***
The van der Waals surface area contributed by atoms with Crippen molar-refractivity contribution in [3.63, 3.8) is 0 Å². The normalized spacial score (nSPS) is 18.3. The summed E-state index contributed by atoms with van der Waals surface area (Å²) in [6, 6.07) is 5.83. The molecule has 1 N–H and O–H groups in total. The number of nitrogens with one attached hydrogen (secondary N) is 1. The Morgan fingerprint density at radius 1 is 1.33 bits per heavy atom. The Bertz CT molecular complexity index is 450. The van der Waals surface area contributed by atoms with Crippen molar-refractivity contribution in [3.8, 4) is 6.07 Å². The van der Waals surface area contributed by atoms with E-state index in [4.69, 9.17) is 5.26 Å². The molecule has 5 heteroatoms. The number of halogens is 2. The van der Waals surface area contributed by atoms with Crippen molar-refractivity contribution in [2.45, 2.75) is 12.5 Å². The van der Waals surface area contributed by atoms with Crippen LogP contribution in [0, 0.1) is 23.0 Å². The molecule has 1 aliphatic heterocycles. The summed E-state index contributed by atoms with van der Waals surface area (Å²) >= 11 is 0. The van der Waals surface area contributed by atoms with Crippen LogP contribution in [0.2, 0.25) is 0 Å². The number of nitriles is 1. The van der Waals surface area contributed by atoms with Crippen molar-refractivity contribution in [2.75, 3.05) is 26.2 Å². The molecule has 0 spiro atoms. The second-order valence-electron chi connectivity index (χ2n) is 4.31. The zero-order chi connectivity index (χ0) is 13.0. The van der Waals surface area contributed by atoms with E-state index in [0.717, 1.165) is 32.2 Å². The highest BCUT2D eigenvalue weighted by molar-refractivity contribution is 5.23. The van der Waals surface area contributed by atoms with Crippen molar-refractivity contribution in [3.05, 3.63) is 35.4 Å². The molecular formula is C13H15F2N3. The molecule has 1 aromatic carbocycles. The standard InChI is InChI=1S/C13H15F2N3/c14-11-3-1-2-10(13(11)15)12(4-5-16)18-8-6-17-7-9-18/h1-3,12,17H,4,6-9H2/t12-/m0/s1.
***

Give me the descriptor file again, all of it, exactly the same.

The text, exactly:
The van der Waals surface area contributed by atoms with Crippen molar-refractivity contribution in [3.63, 3.8) is 0 Å². The normalized spacial score (nSPS) is 18.3. The summed E-state index contributed by atoms with van der Waals surface area (Å²) in [6, 6.07) is 5.83. The molecule has 1 N–H and O–H groups in total. The number of nitrogens with one attached hydrogen (secondary N) is 1. The Morgan fingerprint density at radius 1 is 1.33 bits per heavy atom. The Bertz CT molecular complexity index is 450. The van der Waals surface area contributed by atoms with Crippen molar-refractivity contribution in [3.8, 4) is 6.07 Å². The van der Waals surface area contributed by atoms with E-state index in [4.69, 9.17) is 5.26 Å². The molecule has 5 heteroatoms. The number of halogens is 2. The van der Waals surface area contributed by atoms with Crippen molar-refractivity contribution in [2.45, 2.75) is 12.5 Å². The van der Waals surface area contributed by atoms with Crippen LogP contribution in [0, 0.1) is 23.0 Å². The molecule has 1 aliphatic heterocycles. The summed E-state index contributed by atoms with van der Waals surface area (Å²) >= 11 is 0. The van der Waals surface area contributed by atoms with Crippen LogP contribution in [0.2, 0.25) is 0 Å². The number of nitriles is 1. The van der Waals surface area contributed by atoms with Crippen molar-refractivity contribution in [2.75, 3.05) is 26.2 Å². The molecule has 0 spiro atoms. The second-order valence-electron chi connectivity index (χ2n) is 4.31. The zero-order chi connectivity index (χ0) is 13.0. The van der Waals surface area contributed by atoms with E-state index in [0.717, 1.165) is 32.2 Å². The highest BCUT2D eigenvalue weighted by molar-refractivity contribution is 5.23. The van der Waals surface area contributed by atoms with Crippen molar-refractivity contribution in [3.05, 3.63) is 35.4 Å². The molecular formula is C13H15F2N3. The molecule has 1 aromatic carbocycles. The standard InChI is InChI=1S/C13H15F2N3/c14-11-3-1-2-10(13(11)15)12(4-5-16)18-8-6-17-7-9-18/h1-3,12,17H,4,6-9H2/t12-/m0/s1.